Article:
Urea Nitrogen Clearance (Urine) Does this test have other names? Urine urea nitrogen, 24-hour urine test What is this test? This test measures the amount of urea nitrogen in your urine. Urea nitrogen is a waste product made when your liver breaks down protein. It's carried in your blood, filtered out by your kidneys, and removed from your body in your urine. If your liver isn't healthy, it may not break down proteins the way it should. And if your kidneys aren't healthy, they may not properly filter ure...
Uniparental Disomy Does this test have other names? Genetic testing for Angelman syndrome, genetic testing for Prader-Willi syndrome What is this test? This is a blood test used to see if your child has certain chromosome changes. Normally, people have 23 pairs of chromosomes in their cells. In each pair, one chromosome comes from their father and one from their mother. These chromosomes contain genes. Sometimes people will inherit two copies of a chromosome or a part of a chromosome from their mother o...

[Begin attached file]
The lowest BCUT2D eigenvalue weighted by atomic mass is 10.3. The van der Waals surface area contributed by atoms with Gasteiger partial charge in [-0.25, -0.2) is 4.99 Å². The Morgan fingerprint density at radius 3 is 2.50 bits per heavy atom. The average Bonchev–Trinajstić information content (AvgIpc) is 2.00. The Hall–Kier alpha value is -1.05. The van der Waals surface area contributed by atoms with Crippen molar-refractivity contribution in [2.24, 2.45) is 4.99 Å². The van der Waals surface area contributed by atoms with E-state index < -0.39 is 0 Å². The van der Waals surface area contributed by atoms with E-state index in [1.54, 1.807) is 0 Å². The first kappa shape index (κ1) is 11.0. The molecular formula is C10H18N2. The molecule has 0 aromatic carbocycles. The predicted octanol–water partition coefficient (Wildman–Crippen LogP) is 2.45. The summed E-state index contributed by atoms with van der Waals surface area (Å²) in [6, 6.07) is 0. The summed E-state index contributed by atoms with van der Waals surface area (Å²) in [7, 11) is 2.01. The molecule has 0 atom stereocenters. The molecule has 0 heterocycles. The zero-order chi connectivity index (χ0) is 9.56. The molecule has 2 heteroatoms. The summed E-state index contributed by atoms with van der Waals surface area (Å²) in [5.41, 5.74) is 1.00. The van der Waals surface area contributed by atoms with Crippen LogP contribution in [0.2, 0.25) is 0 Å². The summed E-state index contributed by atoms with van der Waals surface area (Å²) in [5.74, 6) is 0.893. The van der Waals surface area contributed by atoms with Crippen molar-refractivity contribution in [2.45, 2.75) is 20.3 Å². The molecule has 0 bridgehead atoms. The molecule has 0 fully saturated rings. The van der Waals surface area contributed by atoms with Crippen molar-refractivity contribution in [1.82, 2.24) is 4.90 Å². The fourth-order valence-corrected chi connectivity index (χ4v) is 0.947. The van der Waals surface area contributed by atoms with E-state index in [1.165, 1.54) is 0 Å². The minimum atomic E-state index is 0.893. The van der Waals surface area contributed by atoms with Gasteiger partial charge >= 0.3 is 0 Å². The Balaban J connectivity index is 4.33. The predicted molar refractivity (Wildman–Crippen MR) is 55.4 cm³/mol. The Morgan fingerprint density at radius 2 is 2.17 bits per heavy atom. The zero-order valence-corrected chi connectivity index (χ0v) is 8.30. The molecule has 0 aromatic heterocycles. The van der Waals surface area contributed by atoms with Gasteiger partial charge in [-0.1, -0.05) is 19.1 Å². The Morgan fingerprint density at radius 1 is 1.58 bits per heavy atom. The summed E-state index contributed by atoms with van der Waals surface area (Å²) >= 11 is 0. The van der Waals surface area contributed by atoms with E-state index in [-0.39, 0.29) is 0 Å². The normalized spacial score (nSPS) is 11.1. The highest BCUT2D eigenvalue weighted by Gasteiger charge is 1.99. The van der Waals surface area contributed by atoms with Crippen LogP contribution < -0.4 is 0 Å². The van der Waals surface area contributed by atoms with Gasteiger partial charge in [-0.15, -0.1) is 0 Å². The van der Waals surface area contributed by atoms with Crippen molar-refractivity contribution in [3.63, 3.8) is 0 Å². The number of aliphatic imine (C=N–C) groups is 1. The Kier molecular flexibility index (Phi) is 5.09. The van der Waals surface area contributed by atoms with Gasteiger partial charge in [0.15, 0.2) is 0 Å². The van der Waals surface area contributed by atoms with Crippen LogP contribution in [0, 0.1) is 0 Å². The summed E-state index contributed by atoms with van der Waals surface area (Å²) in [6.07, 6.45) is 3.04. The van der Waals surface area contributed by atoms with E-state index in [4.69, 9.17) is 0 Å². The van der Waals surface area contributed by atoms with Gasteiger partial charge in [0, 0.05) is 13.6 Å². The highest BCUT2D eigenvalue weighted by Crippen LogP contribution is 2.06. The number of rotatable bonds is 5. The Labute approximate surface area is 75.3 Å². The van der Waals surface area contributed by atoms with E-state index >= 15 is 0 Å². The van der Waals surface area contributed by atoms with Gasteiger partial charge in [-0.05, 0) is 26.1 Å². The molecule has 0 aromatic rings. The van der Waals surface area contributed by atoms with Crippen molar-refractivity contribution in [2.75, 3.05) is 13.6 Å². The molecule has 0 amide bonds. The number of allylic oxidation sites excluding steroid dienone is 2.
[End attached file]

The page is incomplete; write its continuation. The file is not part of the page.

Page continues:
Uterine Prolapse What is uterine prolapse? Uterine prolapse occurs when the muscles and tissue in your pelvis weaken. The weakness allows your uterus drop down into your vagina. Sometimes, it comes out through your vaginal opening. Nearly half of all women between ages 50 and 79 have this condition. What causes uterine prolapse? Uterine prolapse is caused when the muscles and tissue of the pelvic floor are weakened and can’t support the weight of the uterus. This allows it to drop into your vagina. What...
Urinary Agent Elixir